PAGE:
Pimm’s Cup

Pimm's CupPimm’s No. 1, a gin-based British liqueur infused with citrus and spices, was the 19th-century creation of oyster house proprietor James Pimm, who served it in tankards as a health tonic. In the intervening years, Mr. Pimm’s “fruit cups” were bottled and mellowed into a refreshing summer cocktail, typically mixed up with bright UK-style lemonade and fruit as a Pimm’s Cup. Making the rounds at Wimbledon, regattas and other polite sporting events, the caramel-colored cocktails are low in alcohol (No. 1 is about 50 proof) and easy to sip on all afternoon without fear of passing out on the croquet lawn or tumbling off your polo pony. (Such are the perils of the aristocracy.)

Or let’s say, hypothetically of course, that someone has the day off on a Friday when there’s about fifteen to twenty hours of royal wedding coverage on TV. Maybe this someone, despite her avowal of feminism and general good sense, is beyond excited about the big foofy princess wedding and the horse-drawn carriages and the pomp and the circumstance. Hypothetically. In that case, I’d that someone would be in need of refreshments, and a properly British tipple at that. Pimm’s Cup it is.

If we’re following protocol (advisable whilst dealing with the British monarchy), a Pimm’s Cup traditionally follows a 3:1 ratio of mixers to liqueur. You can use 7-Up, as is common in the Colonies, or ginger beer or lemonade, and make one drink at a time or a whole pitcher. I like San Pellegrino’s lemon soda, so I’ve used that, and I let it go a little bit flat before serving. The result tastes balanced, not too sweet, with a hint of herbs and highly refreshing. For a boozier drink, you could always add a few slugs of gin; Hendrick’s would be especially nice, with less juniper and lovely notes of cucumber. Tally ho, cheerio!

Pimm’s Cup
makes one small pitcher

  • half a 750 ml bottle of Pimm’s No. 1
  • 3 cans (11.5 oz each) lemon soda, preferably San Pellegrino Limonata
  • 1 lime, sliced into rounds or wedges
  • 1 orange, sliced into half-moons
  • 3-4 strawberries, hulled and sliced
  • 3 sprigs of fresh mint
  • half a small English cucumber, peeled and sliced into rounds
  • few dashes of orange bitters (optional)
  • ice

Pour half the bottle of Pimm’s into a pitcher. Add the fruit, mint and orange bitters; with a wooden spoon gently mash it up and stir to combine. Chill in the fridge until ready to use. Add the lemon soda and serve in collins glasses over ice.

Note: I accidentally bought a blood orange, which was tasty and especially pretty. And to keep pesticides out of your Pimm’s, it’s best to use organic fruit here.

pimm's no one

About scarpettakate

Scarpetta Dolcetto celebrates simple, seasonal, scratch home cookery.
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16 Responses to Pimm’s Cup

  1. HmarieK says:

    WOW. How beautiful! Wonderful inspiration for a party beverage! Thank you!

  2. Cindy says:

    I can’t wait to make this and watch the Royal Festivities!! Well DONE!!

  3. I’m reading this from work…can you UPS a pitcher over ASAP? Sounds lovely for a future gathering (or a rough day on the job!)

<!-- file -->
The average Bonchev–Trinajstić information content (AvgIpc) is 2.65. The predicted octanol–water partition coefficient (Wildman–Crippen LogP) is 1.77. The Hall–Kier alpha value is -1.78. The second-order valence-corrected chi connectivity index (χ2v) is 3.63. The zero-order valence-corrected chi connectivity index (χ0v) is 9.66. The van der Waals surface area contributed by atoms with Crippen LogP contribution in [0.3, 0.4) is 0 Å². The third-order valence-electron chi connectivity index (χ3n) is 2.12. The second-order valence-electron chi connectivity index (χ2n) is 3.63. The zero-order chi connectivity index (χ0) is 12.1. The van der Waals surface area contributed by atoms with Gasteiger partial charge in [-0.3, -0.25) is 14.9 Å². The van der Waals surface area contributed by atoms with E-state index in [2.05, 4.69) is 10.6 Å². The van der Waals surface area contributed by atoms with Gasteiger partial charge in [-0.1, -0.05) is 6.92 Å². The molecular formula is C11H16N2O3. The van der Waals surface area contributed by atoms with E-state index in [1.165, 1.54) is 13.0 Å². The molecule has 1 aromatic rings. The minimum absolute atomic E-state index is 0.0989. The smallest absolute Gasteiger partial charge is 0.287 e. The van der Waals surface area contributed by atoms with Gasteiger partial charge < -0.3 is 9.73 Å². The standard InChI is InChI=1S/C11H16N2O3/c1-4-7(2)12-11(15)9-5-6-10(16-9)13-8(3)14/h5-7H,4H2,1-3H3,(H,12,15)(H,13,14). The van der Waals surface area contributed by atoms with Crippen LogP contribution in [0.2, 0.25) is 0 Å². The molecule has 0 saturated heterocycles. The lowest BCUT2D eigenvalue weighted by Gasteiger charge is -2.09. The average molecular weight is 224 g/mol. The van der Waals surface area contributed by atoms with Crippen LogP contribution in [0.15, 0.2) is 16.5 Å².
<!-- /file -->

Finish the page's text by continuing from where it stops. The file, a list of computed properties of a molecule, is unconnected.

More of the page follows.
4. Here’s a recipe, published years ago in the London Times, for making Pimm’s No. 1 from scratch. It’s worth mixing the three alcoholic ingredients yourself because the premixed, commercial Pimm’s has been diluted over the years so the alcohol content is not as much as it once was, and hence the flavor isn’t as good. Here’s the pertinent excerpt from Jane Macquitty’s original LT article “Ever since Pimm’s did the dirty in the 1980s and again in the 1990s, raising the price and reducing the alcohol content of what it erroneously describes as “the original No 1 Cup” to a measly 25 per cent and thus ruining a great classic English summer drink, I have fought back.” :
    Pimm’s No. 1 from Scratch
    1 measure gin (good quality 40% alcohol gin)
    1 measure red vermouth
    1/2 measure orange curaçao (Bols is the best orange curaçao producer I have found)

    Mix it together and store it in empty Pimm’s bottles (or any clean bottle) or mix in a pitcher and pour for your guests.

    Originally there were 5 different Pimm’s cups, each based on a different spirit. Here’s the list:
    Pimm’s No. 1 – gin
    Pimm’s No 2 – whisky
    No. 3 – brandy
    No. 4 – rum
    No. 5 – vodka

    Catriona Tudor Erler

  5. Meant to mention, very humorous post. I love your writing.

  6. Andrea says:

    Great post and one of my favorite drinks!

  7. Last summer when our English cousins were visiting in Lebanon, they brought two bottles of Pimm’s and showed me how to fix it; fell in love with the drink! Their version was not as fancy as yours, only 7-up, lemon and cucumber peels! But delicious! Love your photos, always superb!

  8. I am not a gin fan, but this definitely looks so fresh and delicious!

  9. What a perfect cocktail to celebrate the Royal festivities! I have long wanted to make a Pimm’s cup and now I have a great recipe! Enjoy!

  10. Thanks so much for the notes, all…enjoy the frothy fun this week. Cheers!

  11. Kathy says:

    Love your post…and would love to try this drink!! Mother’s Day sounds like a reason to make these!!

  12. Foodycat says:

    Pimms is awesome – personally I like it with gingerbeer, but that extra tangy edge of the San Pellegrino is a great idea.

  13. Jason Phelps says:

    Definitely on my list of cocktails to try!


  14. Cecilia says:

    I made this over the weekend to bring to a couple of parties– they were a huge hit! I doubled the recipe above and added a 1/2 bottle of Hendricks for the evening party, and about 1/4 for the day party, which was just right for each occasion. Thanks so much for sharing!

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